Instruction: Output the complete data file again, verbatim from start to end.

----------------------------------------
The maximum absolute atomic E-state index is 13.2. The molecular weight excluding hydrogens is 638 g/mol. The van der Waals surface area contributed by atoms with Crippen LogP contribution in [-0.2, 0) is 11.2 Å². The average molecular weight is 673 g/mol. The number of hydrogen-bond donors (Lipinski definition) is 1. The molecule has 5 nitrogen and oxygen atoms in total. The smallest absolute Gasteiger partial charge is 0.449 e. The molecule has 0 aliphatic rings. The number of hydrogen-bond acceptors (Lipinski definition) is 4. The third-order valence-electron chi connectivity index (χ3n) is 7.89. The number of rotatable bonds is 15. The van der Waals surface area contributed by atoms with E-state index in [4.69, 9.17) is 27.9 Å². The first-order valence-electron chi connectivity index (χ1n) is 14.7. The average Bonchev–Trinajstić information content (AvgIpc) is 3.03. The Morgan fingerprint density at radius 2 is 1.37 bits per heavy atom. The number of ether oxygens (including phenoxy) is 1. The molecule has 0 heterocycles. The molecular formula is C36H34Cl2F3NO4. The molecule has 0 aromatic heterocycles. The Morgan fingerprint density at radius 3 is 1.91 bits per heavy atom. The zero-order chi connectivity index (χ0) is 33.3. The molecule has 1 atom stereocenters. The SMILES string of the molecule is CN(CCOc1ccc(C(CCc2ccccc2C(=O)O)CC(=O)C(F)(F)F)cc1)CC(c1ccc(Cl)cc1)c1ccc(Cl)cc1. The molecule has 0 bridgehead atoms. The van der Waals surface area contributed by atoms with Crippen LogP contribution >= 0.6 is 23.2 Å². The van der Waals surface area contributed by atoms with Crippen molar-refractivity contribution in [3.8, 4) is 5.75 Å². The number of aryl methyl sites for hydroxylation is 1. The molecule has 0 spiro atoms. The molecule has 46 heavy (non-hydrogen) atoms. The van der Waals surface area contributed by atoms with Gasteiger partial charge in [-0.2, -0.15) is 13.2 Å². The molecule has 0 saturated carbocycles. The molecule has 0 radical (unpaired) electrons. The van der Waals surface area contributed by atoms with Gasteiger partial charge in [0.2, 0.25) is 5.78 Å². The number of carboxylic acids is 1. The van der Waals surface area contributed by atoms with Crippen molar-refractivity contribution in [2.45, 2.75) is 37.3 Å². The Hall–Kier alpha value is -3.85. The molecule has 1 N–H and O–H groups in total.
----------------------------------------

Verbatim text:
The maximum absolute atomic E-state index is 13.2. The molecular weight excluding hydrogens is 638 g/mol. The van der Waals surface area contributed by atoms with Crippen LogP contribution in [-0.2, 0) is 11.2 Å². The average molecular weight is 673 g/mol. The number of hydrogen-bond donors (Lipinski definition) is 1. The molecule has 5 nitrogen and oxygen atoms in total. The smallest absolute Gasteiger partial charge is 0.449 e. The molecule has 0 aliphatic rings. The number of hydrogen-bond acceptors (Lipinski definition) is 4. The third-order valence-electron chi connectivity index (χ3n) is 7.89. The number of rotatable bonds is 15. The van der Waals surface area contributed by atoms with E-state index in [4.69, 9.17) is 27.9 Å². The first-order valence-electron chi connectivity index (χ1n) is 14.7. The average Bonchev–Trinajstić information content (AvgIpc) is 3.03. The Morgan fingerprint density at radius 2 is 1.37 bits per heavy atom. The number of ether oxygens (including phenoxy) is 1. The molecule has 0 heterocycles. The molecular formula is C36H34Cl2F3NO4. The molecule has 0 aromatic heterocycles. The Morgan fingerprint density at radius 3 is 1.91 bits per heavy atom. The zero-order chi connectivity index (χ0) is 33.3. The molecule has 1 atom stereocenters. The SMILES string of the molecule is CN(CCOc1ccc(C(CCc2ccccc2C(=O)O)CC(=O)C(F)(F)F)cc1)CC(c1ccc(Cl)cc1)c1ccc(Cl)cc1. The molecule has 0 bridgehead atoms. The van der Waals surface area contributed by atoms with Crippen LogP contribution >= 0.6 is 23.2 Å². The van der Waals surface area contributed by atoms with Crippen molar-refractivity contribution in [3.8, 4) is 5.75 Å². The number of aryl methyl sites for hydroxylation is 1. The molecule has 0 spiro atoms. The molecule has 46 heavy (non-hydrogen) atoms. The van der Waals surface area contributed by atoms with Gasteiger partial charge in [-0.2, -0.15) is 13.2 Å². The molecule has 0 saturated carbocycles. The molecule has 0 radical (unpaired) electrons. The van der Waals surface area contributed by atoms with Gasteiger partial charge in [0.2, 0.25) is 5.78 Å². The number of carboxylic acids is 1. The van der Waals surface area contributed by atoms with Crippen molar-refractivity contribution in [2.45, 2.75) is 37.3 Å². The Hall–Kier alpha value is -3.85. The molecule has 1 N–H and O–H groups in total.